This article contains spoilers for The Legend of Zelda: Majora’s Mask.
As Link, you’ve helped Romani Ranch owner Cremia and her energetic little sister Romani through some tough times in the last three days. Looking up in the sky, though, it’s clear to Cremia that she has bigger issues to worry about.
On the eve of the Carnival of Time, the two are milking the cows when Romani informs Link that she finally gets to enjoy the ranch’s signature drink, Chateau Romani.
“Until now, my sister always said, ‘Wait until you're an adult.’ But why now?” Romani asks.
“You've become an adult now, Romani,” Cremia says. “I see it in you. I'm acknowledging it.”
As they finish their work, the siblings head outside, Cremia bidding farewell to Link: “Good night…see you…tomorrow…OK?”
Cremia knows she won’t see you tomorrow, but she stays strong in order to comfort her little sister as the only world they know heads for oblivion overnight.
These little moments define the dark, underrated narrative of 2000’s The Legend of Zelda: Majora’s Mask.
The people you meet during the last three days of their lives bring an incredible normality to what’s usually characterized as an odd entry in the Zelda franchise. Majora’s Mask surrounds itself with some especially alien material (literally), but at its heart, it depicts a very human story and convincing world.
Modern game developers should take note of what Majora’s Mask achieves with its setting and three-day cycle. Post-apocalyptic adventures litter store shelves (Fallout 3, Borderlands, Left 4 Dead), and if a character such as Commander Shepard in Mass Effect is trying to prevent the end of days, they’re pegged as kooky conspiracy theorists.
In Majora’s Mask, the end of the world is a visual entity that hangs in the sky, looming larger and larger every second. People are obviously skeptical of the ominous moon, but by the end of the third day, Clock Town is nearly abandoned. The surreal atmosphere during the final night is something I personally haven’t experienced in any other game. The land of Termina reflects the strange aura felt during events such as the Cuban Missile Crisis and the Y2K scare.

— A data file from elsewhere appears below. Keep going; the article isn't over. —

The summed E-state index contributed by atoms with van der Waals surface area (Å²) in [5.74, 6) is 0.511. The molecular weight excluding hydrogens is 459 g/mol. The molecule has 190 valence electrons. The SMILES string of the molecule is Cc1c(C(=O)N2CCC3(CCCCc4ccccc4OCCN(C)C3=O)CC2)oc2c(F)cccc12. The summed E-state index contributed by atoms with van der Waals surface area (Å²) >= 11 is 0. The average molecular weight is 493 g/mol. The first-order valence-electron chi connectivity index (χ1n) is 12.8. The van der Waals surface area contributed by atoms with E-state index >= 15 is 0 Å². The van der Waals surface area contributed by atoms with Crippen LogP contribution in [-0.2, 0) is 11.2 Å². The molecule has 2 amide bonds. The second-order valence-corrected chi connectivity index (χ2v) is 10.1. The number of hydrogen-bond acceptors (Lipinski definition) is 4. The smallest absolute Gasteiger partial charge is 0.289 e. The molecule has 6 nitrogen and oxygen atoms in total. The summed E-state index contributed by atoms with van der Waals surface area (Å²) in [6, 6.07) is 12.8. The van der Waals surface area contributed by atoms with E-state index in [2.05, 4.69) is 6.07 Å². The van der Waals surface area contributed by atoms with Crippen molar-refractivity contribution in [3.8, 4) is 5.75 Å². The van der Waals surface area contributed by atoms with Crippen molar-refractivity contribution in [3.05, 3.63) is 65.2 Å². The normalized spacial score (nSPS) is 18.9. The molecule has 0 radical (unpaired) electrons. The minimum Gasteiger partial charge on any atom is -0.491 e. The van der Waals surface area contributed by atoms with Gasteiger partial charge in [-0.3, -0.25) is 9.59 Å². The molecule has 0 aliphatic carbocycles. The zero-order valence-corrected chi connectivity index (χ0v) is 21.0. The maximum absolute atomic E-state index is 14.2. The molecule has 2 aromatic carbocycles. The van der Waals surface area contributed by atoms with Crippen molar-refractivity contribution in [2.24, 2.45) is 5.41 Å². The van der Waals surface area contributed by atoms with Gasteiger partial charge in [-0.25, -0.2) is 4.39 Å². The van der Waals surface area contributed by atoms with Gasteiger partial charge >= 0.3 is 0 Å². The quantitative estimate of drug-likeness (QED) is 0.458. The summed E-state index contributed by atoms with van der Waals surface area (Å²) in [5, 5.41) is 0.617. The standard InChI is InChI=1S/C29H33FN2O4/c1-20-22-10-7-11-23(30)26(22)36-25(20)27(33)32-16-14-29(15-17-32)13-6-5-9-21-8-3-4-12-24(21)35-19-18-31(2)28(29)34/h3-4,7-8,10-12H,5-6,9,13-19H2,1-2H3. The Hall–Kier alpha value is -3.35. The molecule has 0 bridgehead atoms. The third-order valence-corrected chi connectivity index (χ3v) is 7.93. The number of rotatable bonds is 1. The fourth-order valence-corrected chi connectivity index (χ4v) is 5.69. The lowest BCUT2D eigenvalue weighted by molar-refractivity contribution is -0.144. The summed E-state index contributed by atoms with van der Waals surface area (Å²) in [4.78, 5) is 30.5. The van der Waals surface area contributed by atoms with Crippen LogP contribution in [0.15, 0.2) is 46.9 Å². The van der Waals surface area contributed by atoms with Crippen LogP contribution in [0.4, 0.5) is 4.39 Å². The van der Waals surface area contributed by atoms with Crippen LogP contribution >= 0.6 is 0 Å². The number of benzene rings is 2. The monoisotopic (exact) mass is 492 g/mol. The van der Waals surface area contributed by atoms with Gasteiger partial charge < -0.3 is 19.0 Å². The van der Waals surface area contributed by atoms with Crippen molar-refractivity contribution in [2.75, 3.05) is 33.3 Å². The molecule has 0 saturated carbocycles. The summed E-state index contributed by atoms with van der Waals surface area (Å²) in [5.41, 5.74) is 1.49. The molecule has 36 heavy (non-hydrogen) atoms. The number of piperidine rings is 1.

During that final night, curious stories abound: the Postman who is torn between leaving and sticking to his precise daily schedule; the angry, non-believing foreman who defiantly begs for the moon to drop; the guards who want to flee but have been ordered to stay and police the town; the kids who run around blissfully unaware that their lives are about to be cut short; and the egotistical Sword Master who, in the span of two hours, stops boasting about cutting the moon in half and starts cowering in the back room of his dojo, screaming, “I don’t want to die!”
These encounters drastically alter and shape Link’s values throughout his quest in Termina. As you enter Clock Town with the form of a Deku Scrub, your ultimate desire is revenge against Skull Kid. Not only did the little punk steal your horse, your Ocarina of Time, and curse you to the body of a Deku Scrub, he also taunts you at every turn.
When Deku Link confronts Skull Kid, he realizes the gravity of the situation as the moon hovers closely above the masked child. Fortunately, Link has the power of time by his side, and he prevents mass destruction by mere seconds. With great power comes great responsibility (yawn), so with the future of Termina in his hands, Link’s new driving force is to stop Majora’s Mask from pulling down the moon.
However, the only way to achieve that goal is with the help of the citizens of Termina. With a notebook in hand, you involve yourself in their lives, and, with good intentions, use them to progress your adventure. You learn their schedules, their personalities, and their aspirations.
Changing how a character spends their final moments is gratifying. Reuniting troubled couple Anju and Kafei and watching them spend their last minute of life together is a wonderful ending to the game’s most extensive sidequest. Erasing the moment seconds later is heartbreaking.
By the end of your journey, your final goal is far more dynamic than simply saving Termina; it’s about giving these people the chance to actually live out the events you helped make happen in three days.
At the conclusion of your quest, though, the most important life you change is that of the Skull Kid. During the Dawn of a New Day, you give Skull Kid the one thing he’s been seeking well before his corruption by Majora’s Mask: friendship.
That's something you've shared with the rest of Termina, whether they know it or not.
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